Australian independent music company Shock has a new owner.

Regency Media, one of the country's largest independent manufacturers and distributors of CDs and DVDs, has acquired the assets of Shock. Financial details were not disclosed.

Melbourne-based Shock has endured a torrid time of late. The label/distribution group today admitted bank funding had collapsed, citing the global financial crisis and tough market conditions. Back in early June, Shock took severe measures to cope with the downturn when it shuttered three arms, including its Shock Music Publishing business, to focus on its core businesses (, June 8).

Both Regency and Shock will continue trading under their own names.

Following the transaction, Shock's chairman David Williams becomes its CEO, while co-founder Frank Falvo continues in a consultancy role.

"It's business as usual," Williams tells "It's a sad closing of a chapter, but it's one which presents some great opportunities. With Regency's strength in the market, the future is a bright one."

The arrangement creates Australia's largest independent entertainment conglomerate, according to a statement issued today. "The market needs a strong Australian owned company to support local industry," said Regency Media managing director Fiona Horman in the notice.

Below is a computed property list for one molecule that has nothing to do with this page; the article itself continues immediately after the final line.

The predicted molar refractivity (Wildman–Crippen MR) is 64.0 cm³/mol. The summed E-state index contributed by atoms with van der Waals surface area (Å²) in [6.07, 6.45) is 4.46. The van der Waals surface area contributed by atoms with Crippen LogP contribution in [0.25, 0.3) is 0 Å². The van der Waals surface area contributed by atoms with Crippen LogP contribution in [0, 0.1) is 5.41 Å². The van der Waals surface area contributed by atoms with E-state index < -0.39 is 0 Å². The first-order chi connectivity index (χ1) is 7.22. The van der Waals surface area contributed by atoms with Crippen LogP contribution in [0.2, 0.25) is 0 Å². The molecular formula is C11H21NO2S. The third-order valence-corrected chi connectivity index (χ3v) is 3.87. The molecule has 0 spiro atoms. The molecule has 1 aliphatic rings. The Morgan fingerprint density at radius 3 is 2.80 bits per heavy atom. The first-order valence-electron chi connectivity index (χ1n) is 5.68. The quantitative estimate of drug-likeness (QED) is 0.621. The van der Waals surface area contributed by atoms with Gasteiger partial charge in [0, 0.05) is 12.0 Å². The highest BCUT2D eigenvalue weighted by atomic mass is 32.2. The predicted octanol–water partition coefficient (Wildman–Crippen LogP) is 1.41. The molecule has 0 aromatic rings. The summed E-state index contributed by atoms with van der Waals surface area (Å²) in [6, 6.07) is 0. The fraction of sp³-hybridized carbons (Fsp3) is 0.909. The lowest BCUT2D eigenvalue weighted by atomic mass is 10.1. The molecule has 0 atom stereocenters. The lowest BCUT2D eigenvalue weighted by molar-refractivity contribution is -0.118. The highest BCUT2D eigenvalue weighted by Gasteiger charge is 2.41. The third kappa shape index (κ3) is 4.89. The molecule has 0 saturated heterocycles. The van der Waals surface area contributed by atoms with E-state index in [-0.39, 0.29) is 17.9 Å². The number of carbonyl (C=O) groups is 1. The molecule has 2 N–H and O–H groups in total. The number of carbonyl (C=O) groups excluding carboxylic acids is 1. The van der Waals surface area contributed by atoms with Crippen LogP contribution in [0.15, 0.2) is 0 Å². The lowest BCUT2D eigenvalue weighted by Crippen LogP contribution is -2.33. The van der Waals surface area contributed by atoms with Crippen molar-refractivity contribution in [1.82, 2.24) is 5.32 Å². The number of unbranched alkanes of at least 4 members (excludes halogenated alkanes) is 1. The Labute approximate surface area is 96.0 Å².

"Regency Media has been manufacturing for Shock over many years," she added, "so we are pleased that we can be their 'white knight' and now work together as a united team and build on our existing relationship."

The enlarged company, continued Horman, will give artists an "even greater opportunity to compete on the world stage, while continuing to provide a solid home for our international partners."

Williams adds that the amalgamation will bring with it some "synergistic changes." Shock's warehouse facilities will relocate to Sydney, and there will be an unspecified number of job losses among the company's 90 staff.

Regency Media's origins date back to the 1950s. Headquartered in Melbourne, its empire encompasses DVD and CD replication, packaging, design and distribution logistics. In 2007, the firm forged a joint venture with India music company Saregama India to manufacture CDs, video CDs and DVDs for the Indian market.

Shock represents a stable of labels, including Epitaph, V2/Co-Op, Cooking Vinyl, Vagrant, Eagle Vision, New West, Daptone, Rough Trade, Fat and domestically Resist and Compass Brothers. The music firm had an inauspicious beginning, founded in 1988 as an import business run out of a spare room in a Melbourne terrace house. All told, Shock claims to have shifted more than 100 million CDs and DVDs, generating more than $200 million Australian ($182 million) in artist royalties.

"This [deal] gives us the opportunity to continue on with the business we set up 22 years ago," says Williams.